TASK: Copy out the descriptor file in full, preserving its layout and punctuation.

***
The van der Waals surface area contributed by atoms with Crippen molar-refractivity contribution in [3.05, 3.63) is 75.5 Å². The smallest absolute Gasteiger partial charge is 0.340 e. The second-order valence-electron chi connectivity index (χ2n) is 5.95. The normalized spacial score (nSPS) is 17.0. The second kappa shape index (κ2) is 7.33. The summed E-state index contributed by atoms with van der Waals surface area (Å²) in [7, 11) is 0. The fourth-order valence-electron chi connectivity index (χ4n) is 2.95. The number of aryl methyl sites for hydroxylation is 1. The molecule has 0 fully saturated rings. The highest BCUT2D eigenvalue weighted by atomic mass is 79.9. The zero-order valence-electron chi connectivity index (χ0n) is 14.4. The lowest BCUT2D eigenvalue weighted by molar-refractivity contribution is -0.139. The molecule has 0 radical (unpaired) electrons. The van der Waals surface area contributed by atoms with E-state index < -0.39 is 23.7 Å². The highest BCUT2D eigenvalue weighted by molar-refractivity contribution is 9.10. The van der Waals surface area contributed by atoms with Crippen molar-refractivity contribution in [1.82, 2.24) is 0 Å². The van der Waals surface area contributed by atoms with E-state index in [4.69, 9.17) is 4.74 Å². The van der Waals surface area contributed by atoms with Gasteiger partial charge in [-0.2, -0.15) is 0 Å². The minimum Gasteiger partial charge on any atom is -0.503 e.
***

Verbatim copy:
The van der Waals surface area contributed by atoms with Crippen molar-refractivity contribution in [3.05, 3.63) is 75.5 Å². The smallest absolute Gasteiger partial charge is 0.340 e. The second-order valence-electron chi connectivity index (χ2n) is 5.95. The normalized spacial score (nSPS) is 17.0. The second kappa shape index (κ2) is 7.33. The summed E-state index contributed by atoms with van der Waals surface area (Å²) in [7, 11) is 0. The fourth-order valence-electron chi connectivity index (χ4n) is 2.95. The number of aryl methyl sites for hydroxylation is 1. The molecule has 0 fully saturated rings. The highest BCUT2D eigenvalue weighted by atomic mass is 79.9. The zero-order valence-electron chi connectivity index (χ0n) is 14.4. The lowest BCUT2D eigenvalue weighted by molar-refractivity contribution is -0.139. The molecule has 0 radical (unpaired) electrons. The van der Waals surface area contributed by atoms with E-state index < -0.39 is 23.7 Å². The highest BCUT2D eigenvalue weighted by molar-refractivity contribution is 9.10. The van der Waals surface area contributed by atoms with Crippen molar-refractivity contribution in [1.82, 2.24) is 0 Å². The van der Waals surface area contributed by atoms with E-state index in [4.69, 9.17) is 4.74 Å². The van der Waals surface area contributed by atoms with Gasteiger partial charge in [-0.2, -0.15) is 0 Å². The minimum Gasteiger partial charge on any atom is -0.503 e.